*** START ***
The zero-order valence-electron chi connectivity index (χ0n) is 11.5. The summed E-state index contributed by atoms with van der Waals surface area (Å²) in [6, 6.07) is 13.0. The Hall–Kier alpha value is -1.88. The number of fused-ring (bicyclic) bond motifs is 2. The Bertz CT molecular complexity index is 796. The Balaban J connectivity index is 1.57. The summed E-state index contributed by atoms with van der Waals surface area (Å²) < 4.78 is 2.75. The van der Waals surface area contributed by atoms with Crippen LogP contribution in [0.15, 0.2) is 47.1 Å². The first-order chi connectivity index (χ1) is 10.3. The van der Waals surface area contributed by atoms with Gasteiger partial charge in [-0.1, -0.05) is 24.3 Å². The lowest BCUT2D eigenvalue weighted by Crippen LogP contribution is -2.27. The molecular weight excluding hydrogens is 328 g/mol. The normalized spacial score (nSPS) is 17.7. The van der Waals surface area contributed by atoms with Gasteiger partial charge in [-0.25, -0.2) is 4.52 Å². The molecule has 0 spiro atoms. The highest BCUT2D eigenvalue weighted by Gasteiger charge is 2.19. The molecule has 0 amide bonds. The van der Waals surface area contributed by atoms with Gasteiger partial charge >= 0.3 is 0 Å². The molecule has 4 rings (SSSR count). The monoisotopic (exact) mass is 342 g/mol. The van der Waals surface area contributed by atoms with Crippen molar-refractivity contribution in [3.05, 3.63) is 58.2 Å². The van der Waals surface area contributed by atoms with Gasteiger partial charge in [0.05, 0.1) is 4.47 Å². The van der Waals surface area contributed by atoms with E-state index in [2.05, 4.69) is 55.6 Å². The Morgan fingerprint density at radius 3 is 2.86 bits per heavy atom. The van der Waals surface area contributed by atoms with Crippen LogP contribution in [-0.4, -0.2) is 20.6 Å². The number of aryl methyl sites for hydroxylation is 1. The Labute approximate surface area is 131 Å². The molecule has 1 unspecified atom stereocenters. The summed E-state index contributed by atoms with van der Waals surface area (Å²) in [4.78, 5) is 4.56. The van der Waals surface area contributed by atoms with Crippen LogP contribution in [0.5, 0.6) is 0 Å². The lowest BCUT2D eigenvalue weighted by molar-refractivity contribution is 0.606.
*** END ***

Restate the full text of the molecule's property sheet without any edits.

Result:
The zero-order valence-electron chi connectivity index (χ0n) is 11.5. The summed E-state index contributed by atoms with van der Waals surface area (Å²) in [6, 6.07) is 13.0. The Hall–Kier alpha value is -1.88. The number of fused-ring (bicyclic) bond motifs is 2. The Bertz CT molecular complexity index is 796. The Balaban J connectivity index is 1.57. The summed E-state index contributed by atoms with van der Waals surface area (Å²) < 4.78 is 2.75. The van der Waals surface area contributed by atoms with Crippen LogP contribution in [0.15, 0.2) is 47.1 Å². The first-order chi connectivity index (χ1) is 10.3. The van der Waals surface area contributed by atoms with Gasteiger partial charge in [-0.1, -0.05) is 24.3 Å². The lowest BCUT2D eigenvalue weighted by Crippen LogP contribution is -2.27. The molecular weight excluding hydrogens is 328 g/mol. The normalized spacial score (nSPS) is 17.7. The van der Waals surface area contributed by atoms with Gasteiger partial charge in [-0.25, -0.2) is 4.52 Å². The molecule has 0 spiro atoms. The highest BCUT2D eigenvalue weighted by Gasteiger charge is 2.19. The molecule has 0 amide bonds. The van der Waals surface area contributed by atoms with Gasteiger partial charge >= 0.3 is 0 Å². The molecule has 4 rings (SSSR count). The monoisotopic (exact) mass is 342 g/mol. The van der Waals surface area contributed by atoms with Crippen molar-refractivity contribution in [3.05, 3.63) is 58.2 Å². The van der Waals surface area contributed by atoms with Gasteiger partial charge in [0.05, 0.1) is 4.47 Å². The van der Waals surface area contributed by atoms with E-state index in [2.05, 4.69) is 55.6 Å². The Morgan fingerprint density at radius 3 is 2.86 bits per heavy atom. The van der Waals surface area contributed by atoms with Crippen LogP contribution in [-0.4, -0.2) is 20.6 Å². The number of aryl methyl sites for hydroxylation is 1. The Labute approximate surface area is 131 Å². The molecule has 1 unspecified atom stereocenters. The summed E-state index contributed by atoms with van der Waals surface area (Å²) in [4.78, 5) is 4.56. The van der Waals surface area contributed by atoms with Crippen LogP contribution in [0.5, 0.6) is 0 Å². The lowest BCUT2D eigenvalue weighted by molar-refractivity contribution is 0.606.